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Controversial Rwanda Scheme Passes Through UK Parliament after Disagreements

The Rwanda Scheme was pushed through the House of Commons with only 11 Tory Members of Parliament voting against on January 19, 2024. This victory comes at a cost for Prime Minister Rishi Sunak, after a Conservative rebellion left Sunak’s authority weakened and his party divided. 


Many Tory MPs believe the “new law is a dud” and will be hindered by appeals from migrants or injunctions from the European Court of Human Rights. If the Conservative party continues to rebel, a government collapse could be in store if the Tories call for a vote for a new Prime Minister.


Under the proposed Rwanda scheme, illegal migrants would be deported to Rwanda by airplane to review their asylum claims. In November, a version of the bill was deemed unlawful by the UK Supreme Court. Migrants would be at risk of being sent back to their home countries which may be extremely dangerous. The proposed version is set to override legal concerns and put an end to illegal migration from the English Channel. Many critics, especially from the Labour party .argue that the European Court of Human Rights will issue injunctions to block deportation flights. Legal experts also recomment that to comply with international law, asylum seekers could also still appeal to UK courts against their deportation  


Some members of the Conservative party call for the plan to be further strengthened. Others, like the UK Prime Minister, worry this could lead to Rwanda pulling out as it may go against international law.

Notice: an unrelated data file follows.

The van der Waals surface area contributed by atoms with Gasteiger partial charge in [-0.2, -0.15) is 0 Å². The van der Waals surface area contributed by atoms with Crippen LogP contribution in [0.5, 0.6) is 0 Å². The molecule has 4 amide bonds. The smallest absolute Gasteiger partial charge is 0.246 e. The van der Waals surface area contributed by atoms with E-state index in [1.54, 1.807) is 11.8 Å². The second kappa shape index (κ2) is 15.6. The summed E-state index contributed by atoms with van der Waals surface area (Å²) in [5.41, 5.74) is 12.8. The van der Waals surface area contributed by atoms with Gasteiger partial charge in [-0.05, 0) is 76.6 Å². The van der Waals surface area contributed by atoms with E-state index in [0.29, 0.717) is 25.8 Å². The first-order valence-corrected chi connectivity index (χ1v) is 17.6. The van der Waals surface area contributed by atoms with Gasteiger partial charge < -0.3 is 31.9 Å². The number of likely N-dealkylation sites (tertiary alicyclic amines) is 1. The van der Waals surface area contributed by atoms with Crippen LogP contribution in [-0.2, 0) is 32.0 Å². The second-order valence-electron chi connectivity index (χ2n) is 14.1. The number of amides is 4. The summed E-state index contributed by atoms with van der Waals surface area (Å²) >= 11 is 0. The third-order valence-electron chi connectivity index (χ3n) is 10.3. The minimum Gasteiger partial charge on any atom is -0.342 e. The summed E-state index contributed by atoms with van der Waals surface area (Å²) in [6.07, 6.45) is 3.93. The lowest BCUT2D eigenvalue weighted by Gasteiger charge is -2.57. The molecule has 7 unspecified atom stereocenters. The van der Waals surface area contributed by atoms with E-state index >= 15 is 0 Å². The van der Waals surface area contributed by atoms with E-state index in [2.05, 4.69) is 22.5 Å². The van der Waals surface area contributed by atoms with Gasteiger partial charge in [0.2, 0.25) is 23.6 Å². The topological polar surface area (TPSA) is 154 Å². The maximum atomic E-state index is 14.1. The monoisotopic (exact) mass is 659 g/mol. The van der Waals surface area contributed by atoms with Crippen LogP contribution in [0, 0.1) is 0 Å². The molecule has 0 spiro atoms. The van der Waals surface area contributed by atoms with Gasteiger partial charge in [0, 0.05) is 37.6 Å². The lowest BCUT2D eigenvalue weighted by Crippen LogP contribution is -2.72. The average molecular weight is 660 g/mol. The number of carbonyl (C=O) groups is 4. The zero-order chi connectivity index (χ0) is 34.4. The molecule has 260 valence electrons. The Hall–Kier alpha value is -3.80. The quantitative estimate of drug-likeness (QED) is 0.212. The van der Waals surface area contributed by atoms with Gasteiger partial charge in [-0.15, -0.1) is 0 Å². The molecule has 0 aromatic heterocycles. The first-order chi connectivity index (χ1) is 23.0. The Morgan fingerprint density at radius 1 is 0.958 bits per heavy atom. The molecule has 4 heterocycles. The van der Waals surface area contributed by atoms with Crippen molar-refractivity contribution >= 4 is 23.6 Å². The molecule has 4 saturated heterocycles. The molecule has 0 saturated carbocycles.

Most migrants argue that they are fleeing war zones in the Middle East, Africa, and South Asia; however, the British government describes many of them as economic migrants rather than refugees. 


The UK government sparked controversy after they paid £240 million ($304 million) to Rwanda for a removal policy aimed at deterring asylum seekers, but no migrants have been sent yet. Labour leader Keir Starmer criticized the government for spending "hundreds of millions" on a policy that hasn't resulted in any removals. 


Rwanda's government spokesperson, Yolande Makolo, stated that Rwanda has no obligation to return the funds but might consider a partial return if no migrants arrive. The situation could be a challenge for Rishi Sunak, and resolving the issue may provide him with room to address economic concerns and propose tax cuts in the upcoming budget on March 6.

Sunak faces further pressure in the upcoming vote in the House of Lords. Stephen Kinnock, the shadow immigration minister, described the conference as bizarre, referencing a "shambolic war within the Conservative Party over the last two days". He added that the House of Lords exists to scrutinize legislation, suggesting the victory has not been won yet.

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